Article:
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XXI

Otto von Busch, XXI magazine, iss 98, April 2011

Provoking the future

As time pass, change happens and the world moves on. Paradoxically, as science has observed, the world seems to evolve following two opposite routes. According to physics, as eons of time pass, we move towards the “heat death of the universe”, that of thermal equilibrium, where all movement match out in total entropy. This future decades into an infinite soup of grey. This is the fate of the universe, an end close to absolute freezing, of zero Kelvin (0K) degrees.

On the other hand, in biology, the opposite is true. Through the generous radiation of energy from the sun, the living systems on our planet exist far from equilibrium, and the progress of time means increasing diversity, as every offspring is unique and species mutate and evolve. For biology, life exists in abundance.

The changing times challenge design, and it exhibits similar paradoxes. Globalization seems to equal out choices, and the “McDonaldization” of design establishes identical shopping malls across the planet. We seem to be heading towards a thermodynamic equilibrium of design. This is a future offering 0K, or absolute zero, of appeal. But opposite to this, we see tendencies of increasing variety. We are swamped in goods and design, and on top of this, customization seems to enter increasingly more fields of design. With user engagement, tinkering and hacking, the individual’s will is imposed onto any product making it almost genetically unique.

The engineer usually handles measured and predictable futures with regulated transformations in granular, step-by-step modules and is devoted to rational values of efficiency, calculability, predictability and control. This approach limits the possible creative leaps of design mutation, and it is here “design thinking” has proposed its new competitive edge to business and as a method to release unconstrained eruptions of creativity in any firm. Design thinking has also been promoted as a way to bypass the limits of user engagement or participatory design practices.

User involvement in innovation is a contested area. From the perspective of participation the idea has been that products and services are more likely to succeed on the market if companies ask what the users want and also aim to satisfy user needs. Coming closer to the customer or user would help designers make stuff the user really wants.

Book Shop truck - July 1929 Modern Mechanix

In disagreement with this, others have suggested that involving users stifles the generation of visions and innovation, as users only want what they already know and seldom bring about radical new ideas. They see user-engagement as 0K of innovation, the entropy of design. Not only this, the perspective of giving users qualities of co-designers creates unrest in the lines of designers, as it seems to undermine both the artistic taste of the individual designer as well as the hard-earned authority of the profession.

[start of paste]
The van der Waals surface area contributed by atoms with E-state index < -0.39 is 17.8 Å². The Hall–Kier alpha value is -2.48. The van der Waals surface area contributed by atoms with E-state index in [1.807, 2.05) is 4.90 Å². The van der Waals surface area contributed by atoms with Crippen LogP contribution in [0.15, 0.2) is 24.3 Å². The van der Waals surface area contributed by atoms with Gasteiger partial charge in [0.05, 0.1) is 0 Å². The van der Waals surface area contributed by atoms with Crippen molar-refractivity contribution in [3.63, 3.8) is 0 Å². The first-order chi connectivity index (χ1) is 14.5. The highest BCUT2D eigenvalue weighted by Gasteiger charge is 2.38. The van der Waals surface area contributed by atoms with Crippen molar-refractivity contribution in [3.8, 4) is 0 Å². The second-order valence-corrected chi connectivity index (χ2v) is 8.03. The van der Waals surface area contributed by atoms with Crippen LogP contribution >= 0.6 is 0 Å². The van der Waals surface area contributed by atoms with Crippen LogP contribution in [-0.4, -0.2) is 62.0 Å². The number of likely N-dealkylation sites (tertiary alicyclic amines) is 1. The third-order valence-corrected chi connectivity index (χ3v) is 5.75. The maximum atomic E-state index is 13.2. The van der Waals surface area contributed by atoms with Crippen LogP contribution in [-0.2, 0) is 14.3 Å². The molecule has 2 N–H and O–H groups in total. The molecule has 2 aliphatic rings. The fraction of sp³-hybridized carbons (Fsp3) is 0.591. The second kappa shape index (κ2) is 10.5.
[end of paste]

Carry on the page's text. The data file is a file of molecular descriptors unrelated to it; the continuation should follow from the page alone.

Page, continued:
Here design thinking come to save the day, offering practical, creative resolution of problems by combining a unique mix of designerly empathy, creativity and rationality. A key ingredient in design thinking methodology is the iterative cycles of prototyping, using mock-ups and models, social games and play, brain and body-storming techniques to create scenarios of interaction, products and services. For designers, such evolutionary techniques usually seem like safe ground, as it also gives overview and control to the designer.

However, we could also use other tools to make possible futures tangible and discussable, to break the entropy-spell freezing the minds of users to the current. One such tool could be the use of “provotypes”, a termed coined by Danish designer Preben Mogensen. These are not prototypes primarily made to test functionality but instead designerly probes, conceptual as well as physical, to point out possible futures. They are usually produced by the designer and aim to provoke and break the horizon of imagination among users and participants. As a work tool the provotype mobilizes a pendulum movement between visions and engagement, future and present, imagination and hands-on work as it gathers the participant’s attention to new possible futures. It may look like fantasy, but it is also a way to start discussing the future.

Old popular science magazines show all kinds of unconventional innovations, some which came true and exist today, but most just fantasies. Yet, in their hopeful naivety they often show a much richer variety of possible futures than whet we meet in today’s design magazines. To keep design away from the entropy freeze of absolute zero we might need to provoke the future a little more.

Don’t prototype – provotype!

 

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